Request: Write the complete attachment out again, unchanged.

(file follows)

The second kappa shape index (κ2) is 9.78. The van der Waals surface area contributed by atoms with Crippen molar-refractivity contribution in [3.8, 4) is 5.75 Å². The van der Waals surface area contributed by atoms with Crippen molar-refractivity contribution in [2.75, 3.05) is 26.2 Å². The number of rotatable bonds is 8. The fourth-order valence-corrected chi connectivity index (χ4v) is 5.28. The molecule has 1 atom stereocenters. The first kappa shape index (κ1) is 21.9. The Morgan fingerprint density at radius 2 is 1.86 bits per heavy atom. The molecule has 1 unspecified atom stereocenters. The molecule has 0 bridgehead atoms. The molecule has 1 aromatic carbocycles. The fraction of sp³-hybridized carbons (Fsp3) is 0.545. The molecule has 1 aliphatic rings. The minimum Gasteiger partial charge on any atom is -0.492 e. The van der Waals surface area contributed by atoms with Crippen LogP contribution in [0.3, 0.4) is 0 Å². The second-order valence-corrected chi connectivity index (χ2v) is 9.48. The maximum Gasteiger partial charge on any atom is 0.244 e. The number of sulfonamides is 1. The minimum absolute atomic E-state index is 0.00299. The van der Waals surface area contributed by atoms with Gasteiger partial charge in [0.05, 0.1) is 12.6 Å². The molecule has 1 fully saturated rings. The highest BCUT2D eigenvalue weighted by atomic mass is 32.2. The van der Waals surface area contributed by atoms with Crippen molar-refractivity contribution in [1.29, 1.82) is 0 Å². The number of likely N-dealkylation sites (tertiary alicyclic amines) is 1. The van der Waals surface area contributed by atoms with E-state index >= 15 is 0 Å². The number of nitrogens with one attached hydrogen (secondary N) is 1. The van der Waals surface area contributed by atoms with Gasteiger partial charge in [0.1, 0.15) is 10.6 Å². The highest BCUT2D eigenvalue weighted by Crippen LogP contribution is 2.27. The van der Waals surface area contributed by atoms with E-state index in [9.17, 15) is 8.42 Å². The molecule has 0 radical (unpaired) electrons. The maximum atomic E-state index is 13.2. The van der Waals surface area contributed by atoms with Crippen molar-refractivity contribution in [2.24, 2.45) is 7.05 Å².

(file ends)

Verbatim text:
The second kappa shape index (κ2) is 9.78. The van der Waals surface area contributed by atoms with Crippen molar-refractivity contribution in [3.8, 4) is 5.75 Å². The van der Waals surface area contributed by atoms with Crippen molar-refractivity contribution in [2.75, 3.05) is 26.2 Å². The number of rotatable bonds is 8. The fourth-order valence-corrected chi connectivity index (χ4v) is 5.28. The molecule has 1 atom stereocenters. The first kappa shape index (κ1) is 21.9. The Morgan fingerprint density at radius 2 is 1.86 bits per heavy atom. The molecule has 1 unspecified atom stereocenters. The molecule has 0 bridgehead atoms. The molecule has 1 aromatic carbocycles. The fraction of sp³-hybridized carbons (Fsp3) is 0.545. The molecule has 1 aliphatic rings. The minimum Gasteiger partial charge on any atom is -0.492 e. The van der Waals surface area contributed by atoms with Crippen LogP contribution in [0.3, 0.4) is 0 Å². The second-order valence-corrected chi connectivity index (χ2v) is 9.48. The maximum Gasteiger partial charge on any atom is 0.244 e. The number of sulfonamides is 1. The minimum absolute atomic E-state index is 0.00299. The van der Waals surface area contributed by atoms with Gasteiger partial charge in [0.05, 0.1) is 12.6 Å². The molecule has 1 fully saturated rings. The highest BCUT2D eigenvalue weighted by atomic mass is 32.2. The van der Waals surface area contributed by atoms with Crippen molar-refractivity contribution in [1.29, 1.82) is 0 Å². The number of likely N-dealkylation sites (tertiary alicyclic amines) is 1. The van der Waals surface area contributed by atoms with E-state index >= 15 is 0 Å². The number of nitrogens with one attached hydrogen (secondary N) is 1. The van der Waals surface area contributed by atoms with Gasteiger partial charge in [0.1, 0.15) is 10.6 Å². The highest BCUT2D eigenvalue weighted by Crippen LogP contribution is 2.27. The van der Waals surface area contributed by atoms with E-state index in [9.17, 15) is 8.42 Å². The molecule has 0 radical (unpaired) electrons. The maximum atomic E-state index is 13.2. The van der Waals surface area contributed by atoms with Crippen molar-refractivity contribution in [2.24, 2.45) is 7.05 Å².